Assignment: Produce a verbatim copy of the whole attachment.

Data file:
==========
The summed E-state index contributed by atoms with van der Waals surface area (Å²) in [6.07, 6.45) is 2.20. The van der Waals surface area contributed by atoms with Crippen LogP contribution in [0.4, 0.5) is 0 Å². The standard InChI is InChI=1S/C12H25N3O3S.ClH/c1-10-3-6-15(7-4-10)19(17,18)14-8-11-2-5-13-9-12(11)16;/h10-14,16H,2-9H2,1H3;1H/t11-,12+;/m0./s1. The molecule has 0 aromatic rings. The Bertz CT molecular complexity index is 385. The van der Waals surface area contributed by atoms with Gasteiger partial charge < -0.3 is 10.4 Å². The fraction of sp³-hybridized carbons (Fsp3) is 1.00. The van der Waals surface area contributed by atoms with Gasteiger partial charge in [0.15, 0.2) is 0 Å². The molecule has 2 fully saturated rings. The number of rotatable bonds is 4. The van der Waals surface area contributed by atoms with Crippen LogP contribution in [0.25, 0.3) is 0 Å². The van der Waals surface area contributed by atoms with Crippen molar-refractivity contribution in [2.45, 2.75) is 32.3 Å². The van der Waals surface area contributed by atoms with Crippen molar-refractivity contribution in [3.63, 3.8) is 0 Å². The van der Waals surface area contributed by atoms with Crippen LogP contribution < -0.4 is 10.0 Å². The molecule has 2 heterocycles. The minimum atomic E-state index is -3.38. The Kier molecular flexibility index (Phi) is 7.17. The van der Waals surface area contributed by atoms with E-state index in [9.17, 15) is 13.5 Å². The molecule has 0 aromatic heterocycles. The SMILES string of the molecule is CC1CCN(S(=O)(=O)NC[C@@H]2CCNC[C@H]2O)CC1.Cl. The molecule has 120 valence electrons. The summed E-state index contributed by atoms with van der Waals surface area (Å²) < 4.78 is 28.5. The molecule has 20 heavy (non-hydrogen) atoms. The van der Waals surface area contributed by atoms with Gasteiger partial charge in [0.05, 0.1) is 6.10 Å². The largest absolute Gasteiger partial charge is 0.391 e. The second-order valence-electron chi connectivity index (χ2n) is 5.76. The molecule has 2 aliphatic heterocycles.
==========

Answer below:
The summed E-state index contributed by atoms with van der Waals surface area (Å²) in [6.07, 6.45) is 2.20. The van der Waals surface area contributed by atoms with Crippen LogP contribution in [0.4, 0.5) is 0 Å². The standard InChI is InChI=1S/C12H25N3O3S.ClH/c1-10-3-6-15(7-4-10)19(17,18)14-8-11-2-5-13-9-12(11)16;/h10-14,16H,2-9H2,1H3;1H/t11-,12+;/m0./s1. The molecule has 0 aromatic rings. The Bertz CT molecular complexity index is 385. The van der Waals surface area contributed by atoms with Gasteiger partial charge < -0.3 is 10.4 Å². The fraction of sp³-hybridized carbons (Fsp3) is 1.00. The van der Waals surface area contributed by atoms with Gasteiger partial charge in [0.15, 0.2) is 0 Å². The molecule has 2 fully saturated rings. The number of rotatable bonds is 4. The van der Waals surface area contributed by atoms with Crippen LogP contribution in [0.25, 0.3) is 0 Å². The van der Waals surface area contributed by atoms with Crippen molar-refractivity contribution in [2.45, 2.75) is 32.3 Å². The van der Waals surface area contributed by atoms with Crippen molar-refractivity contribution in [3.63, 3.8) is 0 Å². The van der Waals surface area contributed by atoms with Crippen LogP contribution < -0.4 is 10.0 Å². The molecule has 2 heterocycles. The minimum atomic E-state index is -3.38. The Kier molecular flexibility index (Phi) is 7.17. The van der Waals surface area contributed by atoms with E-state index in [9.17, 15) is 13.5 Å². The molecule has 0 aromatic heterocycles. The SMILES string of the molecule is CC1CCN(S(=O)(=O)NC[C@@H]2CCNC[C@H]2O)CC1.Cl. The molecule has 120 valence electrons. The summed E-state index contributed by atoms with van der Waals surface area (Å²) < 4.78 is 28.5. The molecule has 20 heavy (non-hydrogen) atoms. The van der Waals surface area contributed by atoms with Gasteiger partial charge in [0.05, 0.1) is 6.10 Å². The largest absolute Gasteiger partial charge is 0.391 e. The second-order valence-electron chi connectivity index (χ2n) is 5.76. The molecule has 2 aliphatic heterocycles.